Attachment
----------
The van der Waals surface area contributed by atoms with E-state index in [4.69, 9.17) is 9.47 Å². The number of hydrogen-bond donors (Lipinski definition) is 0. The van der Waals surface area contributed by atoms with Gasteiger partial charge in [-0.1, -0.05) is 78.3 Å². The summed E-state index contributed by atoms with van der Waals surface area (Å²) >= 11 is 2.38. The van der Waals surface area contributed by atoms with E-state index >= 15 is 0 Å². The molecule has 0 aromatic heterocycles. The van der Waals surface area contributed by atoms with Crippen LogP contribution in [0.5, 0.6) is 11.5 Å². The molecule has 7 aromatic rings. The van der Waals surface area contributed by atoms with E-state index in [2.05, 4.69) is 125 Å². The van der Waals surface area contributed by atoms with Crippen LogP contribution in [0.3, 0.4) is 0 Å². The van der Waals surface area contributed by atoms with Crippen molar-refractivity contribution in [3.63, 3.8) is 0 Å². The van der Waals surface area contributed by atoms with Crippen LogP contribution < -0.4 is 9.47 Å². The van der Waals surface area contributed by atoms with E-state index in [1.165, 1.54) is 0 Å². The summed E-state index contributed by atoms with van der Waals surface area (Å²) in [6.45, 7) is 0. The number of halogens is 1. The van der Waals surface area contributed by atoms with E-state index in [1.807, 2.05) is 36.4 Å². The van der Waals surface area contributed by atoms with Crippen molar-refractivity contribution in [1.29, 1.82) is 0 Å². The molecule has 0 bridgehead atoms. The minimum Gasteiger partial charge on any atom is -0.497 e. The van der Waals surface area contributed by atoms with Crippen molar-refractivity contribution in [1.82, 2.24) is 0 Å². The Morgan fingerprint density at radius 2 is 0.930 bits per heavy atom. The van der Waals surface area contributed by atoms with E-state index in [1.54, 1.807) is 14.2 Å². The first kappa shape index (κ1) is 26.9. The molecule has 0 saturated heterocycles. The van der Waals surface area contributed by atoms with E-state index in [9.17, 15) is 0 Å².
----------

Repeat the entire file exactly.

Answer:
The van der Waals surface area contributed by atoms with E-state index in [4.69, 9.17) is 9.47 Å². The number of hydrogen-bond donors (Lipinski definition) is 0. The van der Waals surface area contributed by atoms with Gasteiger partial charge in [-0.1, -0.05) is 78.3 Å². The summed E-state index contributed by atoms with van der Waals surface area (Å²) >= 11 is 2.38. The van der Waals surface area contributed by atoms with E-state index >= 15 is 0 Å². The molecule has 0 aromatic heterocycles. The van der Waals surface area contributed by atoms with Crippen LogP contribution in [0.5, 0.6) is 11.5 Å². The molecule has 7 aromatic rings. The van der Waals surface area contributed by atoms with E-state index in [2.05, 4.69) is 125 Å². The van der Waals surface area contributed by atoms with Crippen LogP contribution in [0.3, 0.4) is 0 Å². The van der Waals surface area contributed by atoms with Crippen molar-refractivity contribution in [3.63, 3.8) is 0 Å². The van der Waals surface area contributed by atoms with Crippen LogP contribution < -0.4 is 9.47 Å². The van der Waals surface area contributed by atoms with E-state index in [1.165, 1.54) is 0 Å². The summed E-state index contributed by atoms with van der Waals surface area (Å²) in [6.45, 7) is 0. The number of halogens is 1. The van der Waals surface area contributed by atoms with E-state index in [1.807, 2.05) is 36.4 Å². The van der Waals surface area contributed by atoms with Crippen molar-refractivity contribution in [1.29, 1.82) is 0 Å². The molecule has 0 bridgehead atoms. The minimum Gasteiger partial charge on any atom is -0.497 e. The van der Waals surface area contributed by atoms with Crippen molar-refractivity contribution in [1.82, 2.24) is 0 Å². The Morgan fingerprint density at radius 2 is 0.930 bits per heavy atom. The van der Waals surface area contributed by atoms with E-state index in [1.54, 1.807) is 14.2 Å². The first kappa shape index (κ1) is 26.9. The molecule has 0 saturated heterocycles. The van der Waals surface area contributed by atoms with E-state index in [9.17, 15) is 0 Å².